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If you haven’t taken some time over the weekend to look at the Premier League and La Liga tables, I’d advise you to do so now. Strap yourself in, a fair few numbers coming your way.

Bournemouth are in sixth and are on course for 76 points if they keep their current form up, a total that would’ve gotten them into the Champions League last season. It also would’ve gotten them into the Champions League the season before last, and the season before that one, and the season before that, and the seas…

In fact, a total of 76 points would’ve seen little old Bournemouth in the top four 25 out of the last 26 seasons.

Yet no one’s talking about them. Ask the average Premier League fan who’s the best of the rest with regards to the table at the moment, and they’ll probably hazard a guess at Wolves, Watford or Everton.

I’m not here to have a go at the lack of media coverage behind Bournemouth’s flying start, I couldn’t care less, to be honest. They’re a bit smarmy anyway, aren’t they? Regardless, there’s a justified reason behind it all. There’s a new standard in this league. 20 points after 10 games just doesn’t mean that much in the current climate.

It will get you sixth place, but that’s about it.

Arsenal. It was meant to be the dreaded ‘transition season,’ filled with Thursday evening trips to Moldova. They were meant to have a poor start, replicate last season’s form in the league before one or two big wins in April to send a statement out that they won’t be messing around next campaign. Yet, they’re just coming off an eleven-game winning streak, and are on course to get 83 points, despite losing both their opening games.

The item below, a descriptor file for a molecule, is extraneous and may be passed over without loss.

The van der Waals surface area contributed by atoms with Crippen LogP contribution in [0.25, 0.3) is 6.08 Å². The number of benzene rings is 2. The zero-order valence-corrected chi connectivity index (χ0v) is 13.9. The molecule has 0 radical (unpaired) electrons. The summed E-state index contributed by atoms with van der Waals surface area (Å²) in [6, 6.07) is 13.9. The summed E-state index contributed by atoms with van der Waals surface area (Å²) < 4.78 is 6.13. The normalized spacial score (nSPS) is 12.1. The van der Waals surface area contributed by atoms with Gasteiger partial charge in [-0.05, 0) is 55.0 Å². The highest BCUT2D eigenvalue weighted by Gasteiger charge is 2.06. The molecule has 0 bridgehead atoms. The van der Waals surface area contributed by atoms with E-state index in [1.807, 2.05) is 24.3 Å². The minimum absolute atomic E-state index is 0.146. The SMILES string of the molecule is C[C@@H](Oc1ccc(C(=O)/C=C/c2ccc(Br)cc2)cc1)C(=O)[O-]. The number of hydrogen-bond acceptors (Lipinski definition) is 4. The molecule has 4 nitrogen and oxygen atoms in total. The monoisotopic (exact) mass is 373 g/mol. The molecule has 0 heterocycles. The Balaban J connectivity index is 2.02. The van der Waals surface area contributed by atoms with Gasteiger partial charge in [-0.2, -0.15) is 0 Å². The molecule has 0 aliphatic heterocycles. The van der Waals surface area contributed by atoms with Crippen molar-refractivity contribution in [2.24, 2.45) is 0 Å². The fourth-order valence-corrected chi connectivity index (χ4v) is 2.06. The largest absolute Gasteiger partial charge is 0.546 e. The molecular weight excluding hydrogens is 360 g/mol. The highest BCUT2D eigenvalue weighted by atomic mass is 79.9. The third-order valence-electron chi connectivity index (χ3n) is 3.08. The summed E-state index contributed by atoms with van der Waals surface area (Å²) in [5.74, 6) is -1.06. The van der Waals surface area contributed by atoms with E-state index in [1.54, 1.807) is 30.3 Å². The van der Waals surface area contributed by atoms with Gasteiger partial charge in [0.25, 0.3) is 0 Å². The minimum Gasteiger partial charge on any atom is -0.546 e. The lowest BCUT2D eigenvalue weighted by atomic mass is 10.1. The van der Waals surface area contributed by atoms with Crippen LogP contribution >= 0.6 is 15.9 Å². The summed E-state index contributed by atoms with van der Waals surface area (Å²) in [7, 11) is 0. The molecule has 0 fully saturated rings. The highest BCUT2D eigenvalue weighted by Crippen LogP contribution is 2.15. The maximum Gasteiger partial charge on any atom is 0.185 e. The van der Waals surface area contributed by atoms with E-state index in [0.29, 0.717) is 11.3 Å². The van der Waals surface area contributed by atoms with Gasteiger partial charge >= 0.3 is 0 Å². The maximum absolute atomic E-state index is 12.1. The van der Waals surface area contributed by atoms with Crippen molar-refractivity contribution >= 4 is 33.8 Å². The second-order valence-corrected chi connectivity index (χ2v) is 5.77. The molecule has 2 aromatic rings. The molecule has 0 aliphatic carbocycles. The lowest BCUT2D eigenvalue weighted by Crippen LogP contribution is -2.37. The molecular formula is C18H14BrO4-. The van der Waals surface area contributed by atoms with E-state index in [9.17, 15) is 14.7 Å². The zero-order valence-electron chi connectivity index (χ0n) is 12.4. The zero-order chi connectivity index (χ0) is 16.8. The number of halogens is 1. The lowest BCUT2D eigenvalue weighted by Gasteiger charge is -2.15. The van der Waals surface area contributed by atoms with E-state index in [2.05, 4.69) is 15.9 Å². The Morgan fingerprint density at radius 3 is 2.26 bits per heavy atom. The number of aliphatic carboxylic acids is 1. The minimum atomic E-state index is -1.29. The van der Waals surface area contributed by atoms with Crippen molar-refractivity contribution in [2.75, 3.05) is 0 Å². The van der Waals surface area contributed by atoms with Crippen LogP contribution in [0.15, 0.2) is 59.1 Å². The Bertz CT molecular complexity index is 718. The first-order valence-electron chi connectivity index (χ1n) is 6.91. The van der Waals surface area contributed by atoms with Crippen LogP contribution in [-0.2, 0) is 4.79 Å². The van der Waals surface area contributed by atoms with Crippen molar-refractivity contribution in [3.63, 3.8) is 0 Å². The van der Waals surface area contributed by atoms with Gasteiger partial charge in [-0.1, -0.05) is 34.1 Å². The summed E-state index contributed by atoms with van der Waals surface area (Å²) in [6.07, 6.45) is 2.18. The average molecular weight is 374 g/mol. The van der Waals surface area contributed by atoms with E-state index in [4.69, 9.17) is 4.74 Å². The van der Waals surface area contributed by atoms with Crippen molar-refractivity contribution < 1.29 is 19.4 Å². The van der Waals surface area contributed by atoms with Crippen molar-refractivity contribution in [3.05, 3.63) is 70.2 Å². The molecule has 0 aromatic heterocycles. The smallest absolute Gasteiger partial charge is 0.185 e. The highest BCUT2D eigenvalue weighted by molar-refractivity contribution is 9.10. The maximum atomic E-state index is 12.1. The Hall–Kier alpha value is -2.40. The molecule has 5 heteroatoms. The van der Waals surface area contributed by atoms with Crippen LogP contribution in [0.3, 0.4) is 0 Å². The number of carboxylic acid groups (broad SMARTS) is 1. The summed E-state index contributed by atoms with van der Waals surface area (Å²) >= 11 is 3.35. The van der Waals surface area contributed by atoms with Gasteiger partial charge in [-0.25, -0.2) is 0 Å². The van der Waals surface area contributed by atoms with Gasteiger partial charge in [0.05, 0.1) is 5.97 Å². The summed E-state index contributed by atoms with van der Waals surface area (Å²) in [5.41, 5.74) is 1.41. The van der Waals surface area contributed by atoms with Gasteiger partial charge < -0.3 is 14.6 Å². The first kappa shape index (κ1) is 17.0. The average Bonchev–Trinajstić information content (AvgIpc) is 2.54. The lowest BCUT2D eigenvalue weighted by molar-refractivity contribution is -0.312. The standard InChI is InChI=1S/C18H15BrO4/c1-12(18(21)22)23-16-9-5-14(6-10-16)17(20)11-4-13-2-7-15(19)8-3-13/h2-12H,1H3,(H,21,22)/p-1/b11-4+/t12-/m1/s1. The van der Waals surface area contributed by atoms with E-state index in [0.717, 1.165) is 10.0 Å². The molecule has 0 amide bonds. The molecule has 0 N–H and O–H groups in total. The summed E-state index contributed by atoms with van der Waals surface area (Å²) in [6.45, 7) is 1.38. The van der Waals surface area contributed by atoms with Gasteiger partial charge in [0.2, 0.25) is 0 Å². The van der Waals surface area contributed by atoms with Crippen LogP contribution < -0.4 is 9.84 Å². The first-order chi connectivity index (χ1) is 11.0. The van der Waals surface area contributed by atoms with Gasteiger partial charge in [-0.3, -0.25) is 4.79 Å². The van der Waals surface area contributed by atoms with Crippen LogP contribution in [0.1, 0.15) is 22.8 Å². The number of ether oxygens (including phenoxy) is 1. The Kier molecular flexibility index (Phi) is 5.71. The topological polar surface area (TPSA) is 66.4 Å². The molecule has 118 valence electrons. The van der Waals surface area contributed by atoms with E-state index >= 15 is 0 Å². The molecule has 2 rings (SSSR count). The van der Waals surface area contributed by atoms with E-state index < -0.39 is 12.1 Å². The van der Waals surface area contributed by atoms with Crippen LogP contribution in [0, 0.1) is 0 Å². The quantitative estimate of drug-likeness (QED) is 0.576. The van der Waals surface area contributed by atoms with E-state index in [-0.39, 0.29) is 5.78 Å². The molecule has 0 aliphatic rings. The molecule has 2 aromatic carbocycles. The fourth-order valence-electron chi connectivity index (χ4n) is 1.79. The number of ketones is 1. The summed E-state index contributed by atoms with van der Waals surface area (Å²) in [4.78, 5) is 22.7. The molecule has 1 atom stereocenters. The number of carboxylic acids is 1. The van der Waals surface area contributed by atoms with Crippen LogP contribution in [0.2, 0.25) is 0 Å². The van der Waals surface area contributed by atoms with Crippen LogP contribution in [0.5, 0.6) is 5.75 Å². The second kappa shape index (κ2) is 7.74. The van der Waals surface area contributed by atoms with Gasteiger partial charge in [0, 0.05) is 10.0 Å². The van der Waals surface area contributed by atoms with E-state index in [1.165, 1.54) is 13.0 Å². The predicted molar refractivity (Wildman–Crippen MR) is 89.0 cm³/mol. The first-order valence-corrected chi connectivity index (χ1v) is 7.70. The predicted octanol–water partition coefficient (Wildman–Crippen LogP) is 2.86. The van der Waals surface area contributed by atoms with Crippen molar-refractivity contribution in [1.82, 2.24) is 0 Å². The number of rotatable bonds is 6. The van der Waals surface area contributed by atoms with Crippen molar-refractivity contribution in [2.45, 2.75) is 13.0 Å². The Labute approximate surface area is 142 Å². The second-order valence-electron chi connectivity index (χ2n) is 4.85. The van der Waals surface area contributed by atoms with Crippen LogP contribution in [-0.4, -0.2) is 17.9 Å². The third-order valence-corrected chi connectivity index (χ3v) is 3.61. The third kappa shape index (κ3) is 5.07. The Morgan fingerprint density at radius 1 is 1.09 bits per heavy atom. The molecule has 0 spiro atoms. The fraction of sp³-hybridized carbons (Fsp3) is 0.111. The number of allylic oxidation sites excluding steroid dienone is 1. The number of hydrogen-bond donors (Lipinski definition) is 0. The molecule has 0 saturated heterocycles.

Chelsea. It was meant to be all a bit messy, all a bit ‘typical Chelsea.’ A squad that wasn’t used to playing Thursday-Sunday in Europe’s most far-flung locations east of Kazakhstan, and a manager who had never experienced the almost unexplainable difficulty of Watford away, or Sean Dyche’s men being allowed to kick lumps out of you at Turf Moor on a Monday night.

On Thursday it’ll be November. Yet Chelsea will still be unbeaten in the league and will still have a 100% record in Europe.

Manchester City. There was meant to be a small drop-off at least. Surely they couldn’t go at the same pace as last year. No. Almost perfect, again.

Liverpool. It was meant to be like this, the media thought pre-season, but they’ve only played well about once. And yet they sit joint top of the league. If they had actually clicked from game one, they might well be on 30 points from 30.

Even Tottenham, without a ground and without any signings, are still going at better than two points a game.

If every side in the current top five got the same points per game throughout the season as they have done so far, the table would look like this come May.

Man City – 99 points

Liverpool – 99 points

Chelsea – 91 points

Arsenal – 83 points

Tottenham – 80 points

Just look at that, take it in. In 2005, Everton got into the top four on 61 points. You can fuck that off right now, can’t you?

Leicester won the league on 81 points. Imagine. Just imagine.

Let’s not act like none of the big sides haven’t played each other either. Liverpool have gone to Wembley and Stamford Bridge. Arsenal faced City and Chelsea back in August. Last night saw Spurs and Guardiola’s men clash, last week, Chelsea hosted United and earlier this month, Man City and the Reds took points off one another.